Briquette chimney – Weber do a great one that’s lasted us 3 years strong so far. These will make it super easy to light your first batch of coals – you pop it onto your cooking grate full of coals with a lighter block underneath, light the block and the flames will catch the briquettes, come through and you need to wait around 10/15 mins until the flame dies off and the coals go white (you can see the clear heat above it with no smoke) then simply tip the basket of coals on top of your non lit ones.
Temperature Probe – We have a single probe but I would recommend the double. This is a small box with probes attached with metal wire that can measure the internal temp of the food and also the smoker temperature. Some smokers come with a temp gauge attached – by all means use it however a digital one will give you extra control and reliability. Having a double probe means you can simultaneously monitor food and internal chamber temp without needing to open the smoker to change where a single probe is located.
Ice Box – seems daft but an ice box is amazing for when you need to rest the meat after cooking, you can wrap it in foil, tea towels and pop it in the box to keep all the heat in. For brisket this rest period needs to be 2 hours long to aid relaxation so it’s good to keep it in a nice cosy place!
Setting up for a cook:
So you have everything ready, got your kit, your coals or wood and you’re staring into the pit – literally. First port of call is to set up your heat source – this means arranging the coals into the basket in a UDS or stacking your wood in a square method for an offset. Rule of thumb is that wood needs maintaining as it burns down so you will be adding more to it as you cook – for a UDS you can use long burn setups to keep the heat in for the entire cook without needing to top up!
When looking for your heat source try and get better quality if you can – for charcoal, do NOT buy the charcoal pieces always go for briquettes, lump charcoal breaks down too quickly and turns ashy leaving you with dirty smoke (grey in colour) rather than nice clean smoke (blue in colour). Weber is a good brand but Tesco do a good briquette too. For wood – please only buy wood from reliable sources and NEVER use any random wood lying around as you don’t know what chemicals it might have been treated with! Hickory, Oak, Cherry and Mesquite are great choices that offer different flavours to each other – in the UK though the most common you can pick up are Hickory and Oak. There are lots of places online that sell kits or big packs of chunky log pieces – Love wood is a great one. If you do however know a logger or someone who fells trees, take advantage! but make sure it’s fully dried out before you use it, so split it, dry it, burn it.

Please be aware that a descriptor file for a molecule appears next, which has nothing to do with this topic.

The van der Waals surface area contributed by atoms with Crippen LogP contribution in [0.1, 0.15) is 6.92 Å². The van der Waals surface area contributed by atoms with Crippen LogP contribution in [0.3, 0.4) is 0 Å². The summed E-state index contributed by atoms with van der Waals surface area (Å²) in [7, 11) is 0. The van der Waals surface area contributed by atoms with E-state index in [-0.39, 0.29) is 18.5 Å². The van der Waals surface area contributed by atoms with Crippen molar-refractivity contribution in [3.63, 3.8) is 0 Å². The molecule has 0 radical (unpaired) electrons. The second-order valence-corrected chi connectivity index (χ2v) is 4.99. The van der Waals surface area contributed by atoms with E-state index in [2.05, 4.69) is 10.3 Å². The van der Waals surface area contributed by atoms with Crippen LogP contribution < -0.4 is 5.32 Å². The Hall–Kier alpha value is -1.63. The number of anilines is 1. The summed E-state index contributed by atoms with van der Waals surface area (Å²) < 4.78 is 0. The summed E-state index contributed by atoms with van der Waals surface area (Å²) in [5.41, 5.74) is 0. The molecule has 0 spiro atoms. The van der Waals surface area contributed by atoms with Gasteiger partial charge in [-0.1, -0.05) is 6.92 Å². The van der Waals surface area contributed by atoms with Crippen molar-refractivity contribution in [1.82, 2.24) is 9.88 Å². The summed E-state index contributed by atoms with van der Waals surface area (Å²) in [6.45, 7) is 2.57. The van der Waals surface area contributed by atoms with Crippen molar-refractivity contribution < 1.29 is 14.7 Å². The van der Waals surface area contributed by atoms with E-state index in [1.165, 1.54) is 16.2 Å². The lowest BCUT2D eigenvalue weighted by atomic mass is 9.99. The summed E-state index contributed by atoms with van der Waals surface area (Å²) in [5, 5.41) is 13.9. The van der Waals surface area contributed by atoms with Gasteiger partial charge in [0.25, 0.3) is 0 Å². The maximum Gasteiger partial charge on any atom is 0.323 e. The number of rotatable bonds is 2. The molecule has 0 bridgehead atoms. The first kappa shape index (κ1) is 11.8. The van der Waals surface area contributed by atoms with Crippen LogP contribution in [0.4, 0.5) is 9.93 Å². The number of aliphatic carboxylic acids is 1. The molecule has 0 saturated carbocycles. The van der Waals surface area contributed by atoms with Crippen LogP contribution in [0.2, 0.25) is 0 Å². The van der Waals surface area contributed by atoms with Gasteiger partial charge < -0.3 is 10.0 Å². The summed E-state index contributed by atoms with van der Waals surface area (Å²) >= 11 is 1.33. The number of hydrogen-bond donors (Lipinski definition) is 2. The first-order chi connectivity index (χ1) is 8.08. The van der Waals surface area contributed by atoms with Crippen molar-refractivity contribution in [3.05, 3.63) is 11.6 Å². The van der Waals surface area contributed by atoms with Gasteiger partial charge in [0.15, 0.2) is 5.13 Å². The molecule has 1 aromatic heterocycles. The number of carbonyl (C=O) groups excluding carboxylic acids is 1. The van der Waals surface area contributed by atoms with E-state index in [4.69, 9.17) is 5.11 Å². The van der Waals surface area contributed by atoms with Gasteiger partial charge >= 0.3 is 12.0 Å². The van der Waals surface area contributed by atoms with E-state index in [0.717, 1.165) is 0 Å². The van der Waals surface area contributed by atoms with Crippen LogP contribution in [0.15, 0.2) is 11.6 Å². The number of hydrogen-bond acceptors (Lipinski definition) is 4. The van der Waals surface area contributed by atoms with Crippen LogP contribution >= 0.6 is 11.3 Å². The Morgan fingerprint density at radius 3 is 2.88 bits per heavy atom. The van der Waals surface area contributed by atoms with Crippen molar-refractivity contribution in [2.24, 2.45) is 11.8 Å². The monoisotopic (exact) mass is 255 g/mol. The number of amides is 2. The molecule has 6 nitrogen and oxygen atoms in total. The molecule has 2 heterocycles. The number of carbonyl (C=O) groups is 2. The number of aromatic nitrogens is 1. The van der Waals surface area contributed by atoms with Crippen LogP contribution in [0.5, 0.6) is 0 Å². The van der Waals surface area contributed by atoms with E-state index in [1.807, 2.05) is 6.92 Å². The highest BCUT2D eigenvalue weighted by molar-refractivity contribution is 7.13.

Light your coals/wood and get the temperature raised to around 265F by opening the vents and even cocking the lid slightly – this is why it’s great having the probe inside the chamber to know when it hits right! – at this temp it’s a great “not too hot not too cool” and you want to aim to maintain that as best you can. Just remember 265!
- don’t panic if it goes over, simply close the vents or lid and wait a few minutes for it to die down
- if it doesn’t come up to temp with just the vents, try cocking the lid slightly as this acts as a second vent
When you have your heat source in place (remember it takes practise!) and you are up to temp, you can add on the meat or food you want to smoke. I’ll be doing recipes with prep and seasonings… don’t worry!
When the meat is on the grate or hanging, pop the lid back on and leave it – keep an eye on that temp for the first half hour to make sure its levelled off, but leave the meat to it. How long you leave before checking does depend on how long the overall cook is for and what needs doing. So for chicken for example – I leave it for an hour and a half then have a quick look. Then leave it for the rest of the cook time until it hits the correct internal temp for cooked chicken and pull off to rest. Brisket on the other hand, if it’s a big chunk of meat I’ll leave it for 4 hours until the stall period (more on that in a brisket post)
Tip for first timers – birds are the easiest to smoke. Pheasant included.
Tips and words of wisdom:
Smoking is addictive, and you can take almost any meat or vegetable and produce cracking results if you give it the time and the TLC it needs. It’s fun to learn and keep a record of what you did to get good cooks, what went wrong on bad ones and it’s even better when you make your own rubs and marinades – but you have to get the principles right first – take time to learn and you’ll reap the rewards!
Take your time and be patient with it, some people rush to pull the food off and dig in right away then wonder why it isn’t tender and juicy, you need to rest everything you cook and you need to make sure it’s had enough time and it reached the safe internal temp for consumption! Nobody wants to poison at their BBQ!
Be experimental! Want to smoke the pheasant you shot? Go for it! Have it with tacos… want to smoke a venison haunch for a Sunday roast? Absolutely! A bit of chimichurri goes amazing on top! Christmas dinner turkey? Totally down for it – especially beer can turkey!
There is a lady who smokes in the USA who I absolutely adore following, Jess Pryles – she’s the master of cooking with smoke and fire and if you needed any more convincing that BBQs and Smoking is for you, go look at her Instagram – she also created the brand Hardcore Carnivore and is a total inspiration considering BBQing and fire food is known as a man’s game predominantly – I can tell you now though in this house it’s me with the apron and the fire gloves on and that won’t be changing!